Courtesy Photo

Eat This: Big Eye Raw Bar

Public Market’s Newest Serves Up Excellent Sushi

Big Eye Raw Bar ​— ​the newest addition inside the S.B. Public Market on the corner of Victoria and Chapala ​— ​is phenomenal. It serves up innovative and exciting takes on sashimi, sushi, poké bowls, and oysters.

Owners Dudley Michael (owner of The Shop Café on Milpas) and Ryan Patronyk (owner of Cajé in Isla Vista) have teamed up with none other than chef David Rosner to lead the kitchen to victory. Chef Rosner boasts an impressive résumé, notably the Wine Cask and Intermezzo.

I started off with the steak tartare hand roll. Wrapped in soy paper, seasoned with harissa, sprinkled with fried capers, and garnished with daikon radish, the steak tartare is a perfect opener. The flavors are balanced, the harissa is not overpowering, and the taste and texture of the raw steak is a unique treat ​— ​all at the fair price of $5, too.

Next was a gorgeous plate of the hamachi sashimi at $12. For this dish, beautiful pieces of sliced yellowtail are lightly dressed with a bright green cilantro oil, topped with thinly sliced jalapeños, and garnished with cilantro microgreens. The result is an incredibly vibrant and fresh dish that really pops. I was easily able to run the tip of my chopstick through the middle of the fish to half one of the pieces like a knife through butter ​— ​great quality. The cilantro and jalapeños made it a bright and lively experience.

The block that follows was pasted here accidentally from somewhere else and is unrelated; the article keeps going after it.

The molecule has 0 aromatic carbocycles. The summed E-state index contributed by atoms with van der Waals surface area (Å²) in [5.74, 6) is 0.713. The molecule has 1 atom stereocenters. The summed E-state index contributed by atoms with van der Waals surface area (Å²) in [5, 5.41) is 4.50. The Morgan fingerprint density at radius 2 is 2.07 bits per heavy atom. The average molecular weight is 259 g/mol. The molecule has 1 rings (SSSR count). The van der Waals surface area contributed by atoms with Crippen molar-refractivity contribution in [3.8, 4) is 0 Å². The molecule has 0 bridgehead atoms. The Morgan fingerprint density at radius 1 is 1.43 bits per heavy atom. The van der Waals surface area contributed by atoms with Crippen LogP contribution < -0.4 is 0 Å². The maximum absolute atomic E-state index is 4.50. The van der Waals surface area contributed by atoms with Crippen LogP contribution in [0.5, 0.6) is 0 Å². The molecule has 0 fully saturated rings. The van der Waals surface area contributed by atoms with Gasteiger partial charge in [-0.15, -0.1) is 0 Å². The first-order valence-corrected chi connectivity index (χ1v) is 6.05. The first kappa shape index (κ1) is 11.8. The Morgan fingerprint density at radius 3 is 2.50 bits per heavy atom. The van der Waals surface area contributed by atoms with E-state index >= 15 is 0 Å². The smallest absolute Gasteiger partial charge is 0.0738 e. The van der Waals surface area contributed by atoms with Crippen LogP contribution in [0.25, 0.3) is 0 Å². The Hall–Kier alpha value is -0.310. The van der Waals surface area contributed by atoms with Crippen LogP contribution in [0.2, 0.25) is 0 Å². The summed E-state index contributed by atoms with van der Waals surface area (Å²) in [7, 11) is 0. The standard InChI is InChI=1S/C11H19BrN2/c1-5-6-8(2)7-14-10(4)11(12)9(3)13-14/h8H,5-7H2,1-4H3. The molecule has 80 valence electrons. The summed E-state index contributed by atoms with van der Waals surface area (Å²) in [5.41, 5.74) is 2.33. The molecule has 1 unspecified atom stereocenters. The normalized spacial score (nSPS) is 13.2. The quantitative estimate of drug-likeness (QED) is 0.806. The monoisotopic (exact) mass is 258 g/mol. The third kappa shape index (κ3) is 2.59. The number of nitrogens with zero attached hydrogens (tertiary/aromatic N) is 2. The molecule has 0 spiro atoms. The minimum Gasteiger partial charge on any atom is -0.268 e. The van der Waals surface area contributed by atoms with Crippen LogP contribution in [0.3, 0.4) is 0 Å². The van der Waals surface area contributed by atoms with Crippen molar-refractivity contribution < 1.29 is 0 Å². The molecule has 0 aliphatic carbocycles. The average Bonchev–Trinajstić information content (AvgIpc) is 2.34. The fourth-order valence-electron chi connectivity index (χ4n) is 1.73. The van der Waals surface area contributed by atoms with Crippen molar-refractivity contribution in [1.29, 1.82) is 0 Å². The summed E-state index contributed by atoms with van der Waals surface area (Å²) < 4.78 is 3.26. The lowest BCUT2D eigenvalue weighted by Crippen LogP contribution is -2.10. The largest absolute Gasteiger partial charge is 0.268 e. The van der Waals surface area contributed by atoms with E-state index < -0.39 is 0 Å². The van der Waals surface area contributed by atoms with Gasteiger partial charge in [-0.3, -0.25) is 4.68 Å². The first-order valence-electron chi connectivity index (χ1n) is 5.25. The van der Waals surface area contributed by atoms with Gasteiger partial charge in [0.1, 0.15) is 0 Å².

And then more: The ahi nigiri, at $8, is Big Eye’s take on tuna on crispy rice. Usually this dish would use a mixture of aioli and tuna, but Chef Rosner has opted to keep the fish more unadulterated by placing a rich red slab of ahi sushi on a tempura-fried block of sushi rice with a thin layer of avocado purée in between, layering the fish with a modest amount of chili d’arbola aoli and garnishing it with the microgreen cilantro again ​— ​it’s blissful to say the least.

Next, I had the spicy salmon bowl, $14. Big chunks of fish tossed in a light wasabi teriyaki sauce filled the bowl to brim. The wasabi was mild enough so the flavors of the fish still came through, but the spice was still there. And the zest from the fresh locally sourced ginger brought the authenticity of the dish full circle.

For the raw fish aficionado, this place is a must.

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